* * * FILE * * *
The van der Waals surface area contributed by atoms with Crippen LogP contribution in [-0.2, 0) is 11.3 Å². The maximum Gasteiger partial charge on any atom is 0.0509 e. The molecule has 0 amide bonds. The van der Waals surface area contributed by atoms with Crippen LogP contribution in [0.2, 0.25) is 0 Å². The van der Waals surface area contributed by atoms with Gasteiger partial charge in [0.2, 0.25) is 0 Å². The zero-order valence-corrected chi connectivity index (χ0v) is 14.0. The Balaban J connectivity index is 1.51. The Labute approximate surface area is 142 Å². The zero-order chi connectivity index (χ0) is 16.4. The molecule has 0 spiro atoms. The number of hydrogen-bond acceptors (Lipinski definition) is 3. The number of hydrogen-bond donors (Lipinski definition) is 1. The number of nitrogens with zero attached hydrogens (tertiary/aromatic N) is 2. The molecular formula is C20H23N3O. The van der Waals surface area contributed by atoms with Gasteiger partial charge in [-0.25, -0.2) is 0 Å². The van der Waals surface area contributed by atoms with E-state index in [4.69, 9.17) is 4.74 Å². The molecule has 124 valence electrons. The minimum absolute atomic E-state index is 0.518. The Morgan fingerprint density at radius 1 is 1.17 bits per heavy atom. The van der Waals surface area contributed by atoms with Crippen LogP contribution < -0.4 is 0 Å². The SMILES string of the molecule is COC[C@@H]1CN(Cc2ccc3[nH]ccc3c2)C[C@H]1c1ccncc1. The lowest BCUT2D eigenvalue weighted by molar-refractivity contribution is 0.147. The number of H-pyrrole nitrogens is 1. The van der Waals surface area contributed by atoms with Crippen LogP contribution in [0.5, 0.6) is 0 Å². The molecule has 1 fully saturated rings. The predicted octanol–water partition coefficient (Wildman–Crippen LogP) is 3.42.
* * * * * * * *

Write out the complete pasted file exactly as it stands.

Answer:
The van der Waals surface area contributed by atoms with Crippen LogP contribution in [-0.2, 0) is 11.3 Å². The maximum Gasteiger partial charge on any atom is 0.0509 e. The molecule has 0 amide bonds. The van der Waals surface area contributed by atoms with Crippen LogP contribution in [0.2, 0.25) is 0 Å². The van der Waals surface area contributed by atoms with Gasteiger partial charge in [0.2, 0.25) is 0 Å². The zero-order valence-corrected chi connectivity index (χ0v) is 14.0. The Balaban J connectivity index is 1.51. The Labute approximate surface area is 142 Å². The zero-order chi connectivity index (χ0) is 16.4. The molecule has 0 spiro atoms. The number of hydrogen-bond acceptors (Lipinski definition) is 3. The number of hydrogen-bond donors (Lipinski definition) is 1. The number of nitrogens with zero attached hydrogens (tertiary/aromatic N) is 2. The molecular formula is C20H23N3O. The van der Waals surface area contributed by atoms with Gasteiger partial charge in [-0.25, -0.2) is 0 Å². The van der Waals surface area contributed by atoms with E-state index in [4.69, 9.17) is 4.74 Å². The molecule has 124 valence electrons. The minimum absolute atomic E-state index is 0.518. The Morgan fingerprint density at radius 1 is 1.17 bits per heavy atom. The van der Waals surface area contributed by atoms with Crippen LogP contribution < -0.4 is 0 Å². The SMILES string of the molecule is COC[C@@H]1CN(Cc2ccc3[nH]ccc3c2)C[C@H]1c1ccncc1. The lowest BCUT2D eigenvalue weighted by molar-refractivity contribution is 0.147. The number of H-pyrrole nitrogens is 1. The van der Waals surface area contributed by atoms with Crippen LogP contribution in [0.5, 0.6) is 0 Å². The molecule has 1 fully saturated rings. The predicted octanol–water partition coefficient (Wildman–Crippen LogP) is 3.42.